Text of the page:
LET’S START THE 2021-22 season out with mentioning some news and highlights from the Mercer County Bowling Association yearly meeting that was held on May 24.
After the meeting was called to order, state and local tournaments were discussed. The only state tournament that has not concluded is the senior tournament that will take place in Williamsport in the months of October and November.
County tournaments are tentatively scheduled as follows: The Open County Tournament is scheduled for the last weekend in Feb and the 1st weekend in March of 2022 at Celebrity Bowl. The senior tournament is scheduled for Thornton Hall the weekend of March 12, 2022, pending approval from the new owners.
The final news of importance concerns election of officers. The following were elected: President: Bobby Johnson, 1st VP: Burton Stiles, 2nd VP: Lisa Brajkovich. The following were elected to the Board of Directors: Jamie Altman, Jeff Bragg, Alan Carpec, Beth McCracken Griffin, Brenda Scrivens, and Jim Scrivens.
• It’s the start of the new bowling season, and hopefully we can get through it without interruptions from COVID or other things. Here are a few tips you should consider before you throw that first ball.
If you didn’t bowl during the summer, you should get out and practice. However, take your time and don’t exert yourself on your early shots. Your muscles need to adapt to the new activity. You don’t want to pull any muscle or have any type of early injury that could prevent you from a full year of bowling.
You should also consider cleaning out your bowling case. Get rid of all the items you collected from the previous bowling season (standing sheets, banquet notices, and i.e.). Wash your towel or get a new one.
Check your equipment, and begin with your shoes. Clean the bottoms and consider new laces. If your shoes are worn, you might want to think about purchasing a new pair. If you have improved your average significantly and are contemplating a more competitive league, you might want to consider a pair that permits you to change the sliding soles and heels depending upon the condition of the approaches.
Restock all your accessories (tape, ball cleaner, i.e.). Today’s high tech equipment has a tendency to absorb oil. If you don’t use a ball cleaner, purchase some. It comes in either spray bottles or wipes.
Changes in your physical situation from the previous year should be taken into consideration and some of those might lead to having your ball re-drilled. Remember that as we get older, we tend to lose flexibility.
If you are or approaching the senior citizen age group, it’s a good idea to have your pro-shop owner evaluate your grip. You might need to shorten your span or change your pitch to compensate for any physical differences that may have occurred.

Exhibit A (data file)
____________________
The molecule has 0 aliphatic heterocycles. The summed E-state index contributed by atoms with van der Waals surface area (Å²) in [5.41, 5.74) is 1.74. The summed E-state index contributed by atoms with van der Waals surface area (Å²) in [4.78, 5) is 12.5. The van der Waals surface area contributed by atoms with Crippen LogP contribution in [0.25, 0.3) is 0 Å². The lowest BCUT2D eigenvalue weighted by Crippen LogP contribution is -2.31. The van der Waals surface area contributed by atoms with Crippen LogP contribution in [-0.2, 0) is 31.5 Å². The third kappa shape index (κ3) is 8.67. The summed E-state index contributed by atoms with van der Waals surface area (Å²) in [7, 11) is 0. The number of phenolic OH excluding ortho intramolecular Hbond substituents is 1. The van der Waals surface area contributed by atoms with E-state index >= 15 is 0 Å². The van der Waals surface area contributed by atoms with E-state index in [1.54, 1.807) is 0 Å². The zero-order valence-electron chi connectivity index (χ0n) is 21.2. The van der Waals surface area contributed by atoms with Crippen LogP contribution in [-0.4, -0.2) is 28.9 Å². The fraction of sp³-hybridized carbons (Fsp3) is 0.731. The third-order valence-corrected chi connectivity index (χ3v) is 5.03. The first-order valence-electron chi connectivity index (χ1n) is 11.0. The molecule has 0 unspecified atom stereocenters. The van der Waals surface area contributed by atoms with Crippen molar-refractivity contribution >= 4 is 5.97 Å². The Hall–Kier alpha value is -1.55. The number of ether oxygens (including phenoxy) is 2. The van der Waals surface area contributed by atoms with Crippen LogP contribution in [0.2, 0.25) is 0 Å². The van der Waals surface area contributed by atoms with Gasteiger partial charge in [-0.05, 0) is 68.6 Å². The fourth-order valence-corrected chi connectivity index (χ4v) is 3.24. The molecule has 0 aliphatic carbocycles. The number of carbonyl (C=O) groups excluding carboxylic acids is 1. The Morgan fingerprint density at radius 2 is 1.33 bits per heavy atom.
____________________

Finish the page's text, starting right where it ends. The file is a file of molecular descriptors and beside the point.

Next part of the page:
Youth bowlers also should be aware of changes. They experience growth spurts and increased strength. This usually leads to an increase in your span and a potential of going to heavier equipment.
Age may also play a part in strength. Most of us lose strength as we get older. If you find yourself struggling with a ball that seems too heavy, don’t hesitate to drop your ball weight. Tests have shown that with today’s high tech equipment hitting power loss is almost minimal.
You may have had surgery that may have affected your strength (rotator cuff, hip replacement, knee replacement). If that has occurred, a couple of practice session is a must.
It’s also a good idea to check your thumb and finger grips. No matter what brand or type, they all wear out. There are usually three indicators that tell you it’s time to change grips – a loss of lift and power, a loose feeling in the thumb or finger holes, and lack of grip (fingers) when releasing the ball.
The last area we will discuss is resurfacing your ball. We are well aware that the surface is one of the major factors in how the ball reacts with the lane. That’s why it is important to clean your equipment after each session.
However, that is not enough. Dirt, lane conditioner, and oil get into the pores of modern equipment and will affect a ball’s performance. Normal wear and tear on the ball also compounds the problem.
All bowling balls will pick up nicks and scratches. This is to be expected and is usually not a main cause for concern. However, any damage to the track area should be dealt with
We all know the track area is the worn part surrounding your ball that is a result of routine contact between the lane surface and the ball. As we continue to use our equipment, typical wear in the track area will progress to the point where your ball may be ineffective. When this occurs, it may be time to get your ball resurfaced.
There are two methods that can be used – hand-sanding the ball in a high-speed spinner or one of the high tech ball resurfacing machines. Both methods are usually done by a pro-shop owner. Obviously, the latter method is preferred as it eliminates over-sanding which leads to a flat spot on the ball.
To each and every one one of you, here’s hoping you have a great season.
GABE D’ANGELO is a member of the Mercer County Bowling Hall of Fame and Professional Bowlers Writers Association who writes this weekly column for The Herald.